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Lovie Smith should share blame for Bears offense’s debacle vs. Saints


Lovie Smith said thBears will have better balance run vs. pass against Packers. “We’ll get balance up this week” he

Lovie Smith said that the Bears will have a better balance of run vs. pass against the Packers. “We’ll get the balance up this week,” he said. | Bill Feig~AP

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Updated: November 30, 2011 12:18AM



Almost everyone involved felt the sting of criticism after what happened to the Bears’ offense in New Orleans, but somehow coach Lovie Smith managed to elude would-be cacklers. It’d be a shame to leave him out.

Smith has vowed the Bears will “clean it up” this week, and by that he means he won’t allow another imbalanced attack such as the one that occurred Sunday, when his team threw 51 times and ran 12.

Great, but where was Lovie against the Saints? Just to be clear, it’s not that Martz, the offensive linemen and Cutler were blameless for what happened in that game. You could blame any of them and not be wrong.

But it’s still not clear why the Bears failed to change course during the game, especially when their pass-to-rush ratio began looking like Ralph Nader’s odds of being president. After all, the Bears had been through exactly this situation last year when Martz’s mind started to wander while calling plays, and Jay Cutler’s body was in danger of being donated to science. Smith eventually roped Martz back in.

Was Smith’s headset not working Sunday? Or was it that the headset wasn’t working whenever Smith tried to communicate with Martz, who was up in the coaches’ booth? Or was Martz not answering?

Or how about this: Did it not occur to Smith that he could stop Martz from the homicidal tendency to pass the ball on almost every down?

“I’m not going to go in to what all happened, private things that we have,’’ Smith said. “I’m sure Mike told you the same thing. We’ll get the balance up this week.’’

‘Great trust’ in Martz

Couldn’t Lovie have forgotten about the Bears’ defense for a second, called Martz during the game and demanded more balance?

“Yeah, he could,’’ Martz said. “That’s kind of not how we do things. Lovie has great trust in what we’re doing and understands that. I think he understood too a lot of the issues that we were dealing with.

“If you’re looking for blame, just blame me. It was one of those things that happened. I did a poor job of coaching, and we didn’t play very good.’’

It would be nice if Smith got it through his head that Martz can’t be trusted on his own. In the way a writer needs a good editor, Martz periodically needs someone to save him from himself.

Because Smith refused to go into why he didn’t stage a Martz intervention Sunday, it’s hard to explain the rationale to leave the offensive coordinator alone during the game. I’m guessing no one needs to point out to Lovie the danger of a rogue Martz. It’s the image of a prone Cutler.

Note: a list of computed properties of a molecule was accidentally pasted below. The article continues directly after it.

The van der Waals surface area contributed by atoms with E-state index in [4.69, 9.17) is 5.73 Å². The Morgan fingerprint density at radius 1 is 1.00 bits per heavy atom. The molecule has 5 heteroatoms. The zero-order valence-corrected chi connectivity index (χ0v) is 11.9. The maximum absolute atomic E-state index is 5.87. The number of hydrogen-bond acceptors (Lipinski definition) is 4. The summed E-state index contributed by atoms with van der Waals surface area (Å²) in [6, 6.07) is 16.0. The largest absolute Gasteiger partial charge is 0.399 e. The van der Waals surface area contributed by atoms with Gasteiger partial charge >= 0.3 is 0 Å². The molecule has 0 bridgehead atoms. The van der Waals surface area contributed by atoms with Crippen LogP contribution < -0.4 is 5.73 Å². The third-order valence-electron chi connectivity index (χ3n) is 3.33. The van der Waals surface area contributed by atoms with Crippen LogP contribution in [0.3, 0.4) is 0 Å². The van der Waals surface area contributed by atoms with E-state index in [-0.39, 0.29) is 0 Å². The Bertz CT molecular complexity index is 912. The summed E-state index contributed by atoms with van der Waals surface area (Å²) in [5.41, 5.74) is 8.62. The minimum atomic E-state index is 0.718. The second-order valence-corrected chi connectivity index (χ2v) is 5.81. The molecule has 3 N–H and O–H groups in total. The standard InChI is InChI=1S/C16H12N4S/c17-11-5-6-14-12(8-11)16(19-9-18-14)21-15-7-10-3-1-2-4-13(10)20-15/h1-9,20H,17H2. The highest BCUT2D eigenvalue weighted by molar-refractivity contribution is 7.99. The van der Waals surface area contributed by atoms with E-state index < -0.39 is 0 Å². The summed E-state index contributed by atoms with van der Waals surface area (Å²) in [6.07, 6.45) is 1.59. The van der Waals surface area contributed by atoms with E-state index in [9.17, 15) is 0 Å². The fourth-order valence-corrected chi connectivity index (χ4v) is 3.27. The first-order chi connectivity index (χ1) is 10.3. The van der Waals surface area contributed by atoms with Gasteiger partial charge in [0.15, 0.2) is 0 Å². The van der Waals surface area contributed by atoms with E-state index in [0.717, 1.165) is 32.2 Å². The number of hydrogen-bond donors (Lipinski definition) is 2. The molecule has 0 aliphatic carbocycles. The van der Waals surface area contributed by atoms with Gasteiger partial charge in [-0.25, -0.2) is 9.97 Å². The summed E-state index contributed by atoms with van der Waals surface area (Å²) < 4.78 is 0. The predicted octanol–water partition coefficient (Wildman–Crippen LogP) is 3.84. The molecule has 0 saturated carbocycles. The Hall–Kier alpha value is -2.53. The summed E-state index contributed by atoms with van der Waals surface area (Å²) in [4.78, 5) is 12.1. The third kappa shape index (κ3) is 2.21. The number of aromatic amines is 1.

Asked Wednesday whether he could make it through the season while taking the kind of beating he took Sunday, Cutler rapped his knuckles twice on a wooden lectern at Halas Hall.

“I don’t know,’’ he said. “I don’t know.’’

Cutler got kicked in the throat Sunday, which is why he sounded like Don Corleone on Wednesday. The Saints sacked him six times in the second half, which is why he said he was sore all over.

Sore, he said, but not worried.

“This happened to us last year,’’ he said. “This is nothing new. We struggled with some things. We made some changes. That’s what this league is about. It’s going out there and putting stuff on film. People are going to react to it, and we’ve got to react back. That’s just how it goes. It’s back and forth.’’

Packers are blitzing bunch

There is panic in the streets of Chicago after two games because A) the Bears were supposed to be beyond the kind of beating Cutler took Sunday and B) the freakin’ Packers are coming! It’s one thing for the Saints to expose the Bears’ weaknesses, but the mere thought of hated Green Bay doing something similar is enough for Bears fans to act out in ways normally associated with mass psychosis.

The Packers like to blitz as much as the Saints do.

Martz is a bright guy, and three days after a game, he can break down the particulars of a game as if they were his birth date, Social Security number and his place of birth. On Wednesday, he said he shifted into two-minute mode too quickly against the Saints. Fine.

But as we know from last year, Martz has self-awareness problems during games. That’s where Lovie is supposed to step in. It’s nice he shows so much confidence in his offensive coordinator. If you were a coordinator, you’d want that kind of support. But Martz has proven he can’t be trusted with it.

The only thing at stake is the quarterback and, by association, the season.

“There’s still a lot of football left to be played,’’ Cutler said. “If this continues, then obviously we’re going to have a problem. We’ll have to adjust to it. But we’re looking forward to this game, and all those guys are going to bounce back, as will I.’’

One of the people in need of a bounce-back game wears headphones on the sidelines. He might consider using them.



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